Jordan - Culture
There isn't much sign of traditional Arabic music in Jordan, but you will find an interesting hybrid of Arab-style singers backed up by orchestras of western and traditional instruments everywhere you go. The Bedouin are still hanging on to their musical traditions, with groups of men singing trance-like chants to accompany a lone belly-dancer.
Architecture is the predominant visual art in the Arab world, partly because Islam forbids the depiction of living things. Throughout Jordan you will find spectacular mosques, ancient ruins from the Roman Empire and earlier, and magnificent mosaics. The Qusayr 'Amra is notable for its frescoes, one of which shows a nude woman bathing - an unusual art form for this part of the world. The Qur'an is one of the finest examples of classical Arabic writing, while the Al-Mu'allaqaat is an even older collection of Arab poetry. One of the best-known works of Arab literature is Alf Layla wa Layla, A Thousand and One Nights, a collection of tales from several centuries and countries. Bedouin artworks include silver jewellery, colourful textiles and a wide range of knives.
Hospitality is a cornerstone of Arab life. It is commonplace for Jordanian families, particularly desert dwellers, to welcome strangers into their home. The tradition developed from the harshness of desert life - without food, water and shelter from strangers, most desert travellers would die. Wherever you go in Jordan, you are likely to hear the word, 'Welcome', and you will frequently be invited into people's homes for food or a cup of tea.
Islam is the predominant religion in Jordan. A monotheistic religion, Islam's holy book is the Qur'an, and Friday is its sabbath day. Every day, five times a day, Muslims are called to prayer from the minarets of mosques which dot the country. Islam derives from the same monotheistic roots as Judaism and Christianity, and Muslims generally regard Christians and Jews with respect - in Islam, Jesus is regarded as one of the Prophets of Allah, and Jews and Christians are considered fellow 'people of the Book'. Mohammed was the last Prophet, and it was to him that Allah dictated the Qur'an. Most Jordanian Muslims, including the non-Arab Circassians, belong to the Sunni sect of Islam. The Circassians - as well as the other Jordanian minority, the Chechens - were originally from the Caucasus area of Russia.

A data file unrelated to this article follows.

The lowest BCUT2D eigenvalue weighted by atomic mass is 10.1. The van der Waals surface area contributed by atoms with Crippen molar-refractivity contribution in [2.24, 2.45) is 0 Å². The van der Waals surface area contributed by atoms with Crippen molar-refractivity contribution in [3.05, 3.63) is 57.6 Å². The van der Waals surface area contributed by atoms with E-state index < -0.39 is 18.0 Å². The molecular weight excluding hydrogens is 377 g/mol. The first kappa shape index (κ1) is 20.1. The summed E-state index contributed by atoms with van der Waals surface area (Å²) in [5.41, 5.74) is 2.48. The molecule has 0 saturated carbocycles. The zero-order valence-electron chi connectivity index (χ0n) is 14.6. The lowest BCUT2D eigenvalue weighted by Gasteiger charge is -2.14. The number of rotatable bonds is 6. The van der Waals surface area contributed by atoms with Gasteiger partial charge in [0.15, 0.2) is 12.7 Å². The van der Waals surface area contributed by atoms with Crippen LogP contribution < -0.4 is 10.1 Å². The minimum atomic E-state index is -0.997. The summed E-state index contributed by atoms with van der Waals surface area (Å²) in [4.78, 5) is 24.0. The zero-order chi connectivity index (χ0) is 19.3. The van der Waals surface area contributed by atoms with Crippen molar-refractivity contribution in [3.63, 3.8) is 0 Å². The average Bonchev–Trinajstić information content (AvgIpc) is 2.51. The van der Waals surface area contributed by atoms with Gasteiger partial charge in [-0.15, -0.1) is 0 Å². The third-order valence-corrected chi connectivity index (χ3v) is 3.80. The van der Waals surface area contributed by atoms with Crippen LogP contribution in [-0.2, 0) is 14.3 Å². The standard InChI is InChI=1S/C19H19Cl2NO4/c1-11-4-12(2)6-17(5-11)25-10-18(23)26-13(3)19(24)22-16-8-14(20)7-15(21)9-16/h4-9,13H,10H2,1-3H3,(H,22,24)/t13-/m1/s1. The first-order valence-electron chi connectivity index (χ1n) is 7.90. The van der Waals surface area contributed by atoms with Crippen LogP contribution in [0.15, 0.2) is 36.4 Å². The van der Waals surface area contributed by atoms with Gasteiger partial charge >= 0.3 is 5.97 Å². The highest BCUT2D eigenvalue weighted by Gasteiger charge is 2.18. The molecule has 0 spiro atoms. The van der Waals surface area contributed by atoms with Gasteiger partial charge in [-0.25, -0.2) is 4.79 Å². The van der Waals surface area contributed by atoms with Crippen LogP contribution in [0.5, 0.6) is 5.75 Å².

Islamic law forbids eating pig and drinking alcohol, and this law is followed to a greater or lesser (generally lesser) extent throughout Jordan. Islam also has a tendency to divide the sexes, and you might find that many eating establishments only welcome men. Most of these will, if asked, show you to the 'family room', an area set aside for women. When Jordanians eat out they will usually order group meals - a selection of mezzeh, or starters, followed by main meals to share. Arabic unleavened bread, or khobz, is eaten with almost everything. The other staples are felafel, deep-fried chickpea balls, shwarma, spit-cooked sliced lamb, and fuul, a paste of fava beans, garlic and lemon. Mensaf is a Bedouin speciality - a whole lamb, head included, on a bed of rice and pine nuts.